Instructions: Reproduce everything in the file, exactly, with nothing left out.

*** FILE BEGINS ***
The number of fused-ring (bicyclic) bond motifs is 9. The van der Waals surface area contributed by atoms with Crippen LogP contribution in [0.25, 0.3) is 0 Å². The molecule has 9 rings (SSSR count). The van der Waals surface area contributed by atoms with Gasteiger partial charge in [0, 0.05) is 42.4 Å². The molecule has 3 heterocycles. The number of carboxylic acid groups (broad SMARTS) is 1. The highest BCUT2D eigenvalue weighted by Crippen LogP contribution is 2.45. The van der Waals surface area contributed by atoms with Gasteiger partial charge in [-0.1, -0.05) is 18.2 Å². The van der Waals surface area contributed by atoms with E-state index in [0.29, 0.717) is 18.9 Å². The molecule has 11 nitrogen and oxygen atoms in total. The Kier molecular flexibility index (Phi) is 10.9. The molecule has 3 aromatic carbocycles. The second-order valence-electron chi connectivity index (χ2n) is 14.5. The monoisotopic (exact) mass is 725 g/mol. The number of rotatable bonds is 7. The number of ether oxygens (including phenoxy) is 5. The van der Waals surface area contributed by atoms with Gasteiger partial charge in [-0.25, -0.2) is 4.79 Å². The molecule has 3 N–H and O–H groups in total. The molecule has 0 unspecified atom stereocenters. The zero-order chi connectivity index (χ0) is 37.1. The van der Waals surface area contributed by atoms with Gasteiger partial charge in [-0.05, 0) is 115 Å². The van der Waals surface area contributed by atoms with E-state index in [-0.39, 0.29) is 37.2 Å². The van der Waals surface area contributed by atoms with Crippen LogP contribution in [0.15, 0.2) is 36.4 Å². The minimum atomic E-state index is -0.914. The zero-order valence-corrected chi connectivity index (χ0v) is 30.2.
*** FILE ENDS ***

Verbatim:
The number of fused-ring (bicyclic) bond motifs is 9. The van der Waals surface area contributed by atoms with Crippen LogP contribution in [0.25, 0.3) is 0 Å². The molecule has 9 rings (SSSR count). The van der Waals surface area contributed by atoms with Gasteiger partial charge in [0, 0.05) is 42.4 Å². The molecule has 3 heterocycles. The number of carboxylic acid groups (broad SMARTS) is 1. The highest BCUT2D eigenvalue weighted by Crippen LogP contribution is 2.45. The van der Waals surface area contributed by atoms with Gasteiger partial charge in [-0.1, -0.05) is 18.2 Å². The van der Waals surface area contributed by atoms with E-state index in [0.29, 0.717) is 18.9 Å². The molecule has 11 nitrogen and oxygen atoms in total. The Kier molecular flexibility index (Phi) is 10.9. The molecule has 3 aromatic carbocycles. The second-order valence-electron chi connectivity index (χ2n) is 14.5. The monoisotopic (exact) mass is 725 g/mol. The number of rotatable bonds is 7. The number of ether oxygens (including phenoxy) is 5. The van der Waals surface area contributed by atoms with Gasteiger partial charge in [-0.25, -0.2) is 4.79 Å². The molecule has 3 N–H and O–H groups in total. The molecule has 0 unspecified atom stereocenters. The zero-order chi connectivity index (χ0) is 37.1. The van der Waals surface area contributed by atoms with Gasteiger partial charge in [-0.05, 0) is 115 Å². The van der Waals surface area contributed by atoms with E-state index in [-0.39, 0.29) is 37.2 Å². The van der Waals surface area contributed by atoms with Crippen LogP contribution in [0.15, 0.2) is 36.4 Å². The minimum atomic E-state index is -0.914. The zero-order valence-corrected chi connectivity index (χ0v) is 30.2.